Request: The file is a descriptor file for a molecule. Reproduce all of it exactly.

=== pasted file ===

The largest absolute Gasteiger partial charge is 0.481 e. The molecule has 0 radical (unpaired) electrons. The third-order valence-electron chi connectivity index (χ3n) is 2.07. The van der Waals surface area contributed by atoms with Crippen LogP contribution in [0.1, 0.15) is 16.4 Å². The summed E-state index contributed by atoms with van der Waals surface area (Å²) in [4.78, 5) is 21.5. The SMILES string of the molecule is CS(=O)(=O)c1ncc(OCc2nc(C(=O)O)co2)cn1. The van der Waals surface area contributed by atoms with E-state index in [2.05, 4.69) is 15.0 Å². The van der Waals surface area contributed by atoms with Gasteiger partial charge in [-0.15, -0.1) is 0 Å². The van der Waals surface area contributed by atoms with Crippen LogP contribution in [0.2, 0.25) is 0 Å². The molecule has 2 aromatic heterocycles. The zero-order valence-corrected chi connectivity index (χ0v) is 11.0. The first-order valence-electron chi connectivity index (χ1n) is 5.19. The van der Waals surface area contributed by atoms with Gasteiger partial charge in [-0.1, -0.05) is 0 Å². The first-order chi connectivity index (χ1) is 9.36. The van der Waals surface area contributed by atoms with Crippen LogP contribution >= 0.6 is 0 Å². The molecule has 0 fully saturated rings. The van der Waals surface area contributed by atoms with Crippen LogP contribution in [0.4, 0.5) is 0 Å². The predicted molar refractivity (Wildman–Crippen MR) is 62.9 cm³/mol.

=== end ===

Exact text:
The largest absolute Gasteiger partial charge is 0.481 e. The molecule has 0 radical (unpaired) electrons. The third-order valence-electron chi connectivity index (χ3n) is 2.07. The van der Waals surface area contributed by atoms with Crippen LogP contribution in [0.1, 0.15) is 16.4 Å². The summed E-state index contributed by atoms with van der Waals surface area (Å²) in [4.78, 5) is 21.5. The SMILES string of the molecule is CS(=O)(=O)c1ncc(OCc2nc(C(=O)O)co2)cn1. The van der Waals surface area contributed by atoms with E-state index in [2.05, 4.69) is 15.0 Å². The van der Waals surface area contributed by atoms with Gasteiger partial charge in [-0.15, -0.1) is 0 Å². The van der Waals surface area contributed by atoms with Crippen LogP contribution in [0.2, 0.25) is 0 Å². The molecule has 2 aromatic heterocycles. The zero-order valence-corrected chi connectivity index (χ0v) is 11.0. The first-order valence-electron chi connectivity index (χ1n) is 5.19. The van der Waals surface area contributed by atoms with Gasteiger partial charge in [-0.1, -0.05) is 0 Å². The first-order chi connectivity index (χ1) is 9.36. The van der Waals surface area contributed by atoms with Crippen LogP contribution >= 0.6 is 0 Å². The molecule has 0 fully saturated rings. The van der Waals surface area contributed by atoms with Crippen LogP contribution in [0.4, 0.5) is 0 Å². The predicted molar refractivity (Wildman–Crippen MR) is 62.9 cm³/mol.